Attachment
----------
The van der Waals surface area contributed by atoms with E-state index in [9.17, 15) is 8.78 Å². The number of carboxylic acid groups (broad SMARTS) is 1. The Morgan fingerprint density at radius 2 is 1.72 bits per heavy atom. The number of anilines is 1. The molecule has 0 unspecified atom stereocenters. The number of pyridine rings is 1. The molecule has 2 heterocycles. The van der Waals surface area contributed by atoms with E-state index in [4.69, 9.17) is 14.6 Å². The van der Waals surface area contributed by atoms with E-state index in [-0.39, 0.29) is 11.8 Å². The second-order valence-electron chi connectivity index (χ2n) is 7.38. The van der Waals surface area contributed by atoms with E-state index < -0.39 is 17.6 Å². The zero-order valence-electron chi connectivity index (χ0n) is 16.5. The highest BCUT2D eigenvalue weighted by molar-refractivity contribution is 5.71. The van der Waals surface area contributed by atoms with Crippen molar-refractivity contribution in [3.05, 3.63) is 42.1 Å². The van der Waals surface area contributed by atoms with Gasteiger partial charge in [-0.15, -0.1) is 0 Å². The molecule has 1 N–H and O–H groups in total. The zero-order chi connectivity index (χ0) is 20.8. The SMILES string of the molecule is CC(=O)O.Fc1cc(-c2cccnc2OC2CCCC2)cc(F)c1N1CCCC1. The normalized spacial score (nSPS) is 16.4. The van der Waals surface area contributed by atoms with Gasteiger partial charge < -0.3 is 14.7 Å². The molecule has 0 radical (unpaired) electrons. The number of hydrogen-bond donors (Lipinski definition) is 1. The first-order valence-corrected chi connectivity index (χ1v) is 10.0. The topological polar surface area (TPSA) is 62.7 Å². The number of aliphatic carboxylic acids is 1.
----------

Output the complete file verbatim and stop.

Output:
The van der Waals surface area contributed by atoms with E-state index in [9.17, 15) is 8.78 Å². The number of carboxylic acid groups (broad SMARTS) is 1. The Morgan fingerprint density at radius 2 is 1.72 bits per heavy atom. The number of anilines is 1. The molecule has 0 unspecified atom stereocenters. The number of pyridine rings is 1. The molecule has 2 heterocycles. The van der Waals surface area contributed by atoms with E-state index in [4.69, 9.17) is 14.6 Å². The van der Waals surface area contributed by atoms with E-state index in [-0.39, 0.29) is 11.8 Å². The second-order valence-electron chi connectivity index (χ2n) is 7.38. The van der Waals surface area contributed by atoms with E-state index < -0.39 is 17.6 Å². The zero-order valence-electron chi connectivity index (χ0n) is 16.5. The highest BCUT2D eigenvalue weighted by molar-refractivity contribution is 5.71. The van der Waals surface area contributed by atoms with Crippen molar-refractivity contribution in [3.05, 3.63) is 42.1 Å². The van der Waals surface area contributed by atoms with Gasteiger partial charge in [-0.15, -0.1) is 0 Å². The molecule has 1 N–H and O–H groups in total. The zero-order chi connectivity index (χ0) is 20.8. The SMILES string of the molecule is CC(=O)O.Fc1cc(-c2cccnc2OC2CCCC2)cc(F)c1N1CCCC1. The normalized spacial score (nSPS) is 16.4. The van der Waals surface area contributed by atoms with Gasteiger partial charge < -0.3 is 14.7 Å². The molecule has 0 radical (unpaired) electrons. The number of hydrogen-bond donors (Lipinski definition) is 1. The first-order valence-corrected chi connectivity index (χ1v) is 10.0. The topological polar surface area (TPSA) is 62.7 Å². The number of aliphatic carboxylic acids is 1.